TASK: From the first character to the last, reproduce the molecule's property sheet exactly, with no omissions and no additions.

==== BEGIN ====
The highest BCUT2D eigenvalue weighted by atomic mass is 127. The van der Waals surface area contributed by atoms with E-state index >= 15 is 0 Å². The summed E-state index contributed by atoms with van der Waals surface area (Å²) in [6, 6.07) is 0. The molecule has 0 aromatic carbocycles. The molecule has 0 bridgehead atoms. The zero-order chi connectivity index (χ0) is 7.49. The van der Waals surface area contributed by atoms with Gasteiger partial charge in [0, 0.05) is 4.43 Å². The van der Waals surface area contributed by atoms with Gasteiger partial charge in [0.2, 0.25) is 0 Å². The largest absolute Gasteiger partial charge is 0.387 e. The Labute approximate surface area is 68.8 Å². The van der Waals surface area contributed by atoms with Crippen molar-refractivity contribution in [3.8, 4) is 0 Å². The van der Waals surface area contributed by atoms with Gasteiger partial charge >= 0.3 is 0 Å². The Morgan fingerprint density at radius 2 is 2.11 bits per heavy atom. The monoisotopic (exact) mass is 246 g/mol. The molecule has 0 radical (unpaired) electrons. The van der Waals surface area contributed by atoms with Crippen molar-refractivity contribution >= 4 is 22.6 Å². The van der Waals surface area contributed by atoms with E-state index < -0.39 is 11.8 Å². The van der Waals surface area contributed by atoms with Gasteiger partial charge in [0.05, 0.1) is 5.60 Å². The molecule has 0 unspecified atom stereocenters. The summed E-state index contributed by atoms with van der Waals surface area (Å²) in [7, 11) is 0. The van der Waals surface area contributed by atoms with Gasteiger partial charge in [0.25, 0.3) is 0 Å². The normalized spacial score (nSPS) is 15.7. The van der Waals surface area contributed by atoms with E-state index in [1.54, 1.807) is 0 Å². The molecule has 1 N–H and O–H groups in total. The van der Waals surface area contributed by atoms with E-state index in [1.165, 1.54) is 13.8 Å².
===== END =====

The highest BCUT2D eigenvalue weighted by atomic mass is 127. The van der Waals surface area contributed by atoms with E-state index >= 15 is 0 Å². The summed E-state index contributed by atoms with van der Waals surface area (Å²) in [6, 6.07) is 0. The molecule has 0 aromatic carbocycles. The molecule has 0 bridgehead atoms. The zero-order chi connectivity index (χ0) is 7.49. The van der Waals surface area contributed by atoms with Gasteiger partial charge in [0, 0.05) is 4.43 Å². The van der Waals surface area contributed by atoms with Gasteiger partial charge in [0.2, 0.25) is 0 Å². The largest absolute Gasteiger partial charge is 0.387 e. The Labute approximate surface area is 68.8 Å². The van der Waals surface area contributed by atoms with Crippen molar-refractivity contribution in [3.8, 4) is 0 Å². The van der Waals surface area contributed by atoms with Gasteiger partial charge >= 0.3 is 0 Å². The Morgan fingerprint density at radius 2 is 2.11 bits per heavy atom. The monoisotopic (exact) mass is 246 g/mol. The molecule has 0 radical (unpaired) electrons. The van der Waals surface area contributed by atoms with Crippen molar-refractivity contribution >= 4 is 22.6 Å². The van der Waals surface area contributed by atoms with E-state index < -0.39 is 11.8 Å². The van der Waals surface area contributed by atoms with Gasteiger partial charge in [0.05, 0.1) is 5.60 Å². The molecule has 0 unspecified atom stereocenters. The summed E-state index contributed by atoms with van der Waals surface area (Å²) in [7, 11) is 0. The van der Waals surface area contributed by atoms with Gasteiger partial charge in [0.25, 0.3) is 0 Å². The normalized spacial score (nSPS) is 15.7. The van der Waals surface area contributed by atoms with E-state index in [1.54, 1.807) is 0 Å². The molecule has 1 N–H and O–H groups in total. The van der Waals surface area contributed by atoms with E-state index in [1.165, 1.54) is 13.8 Å².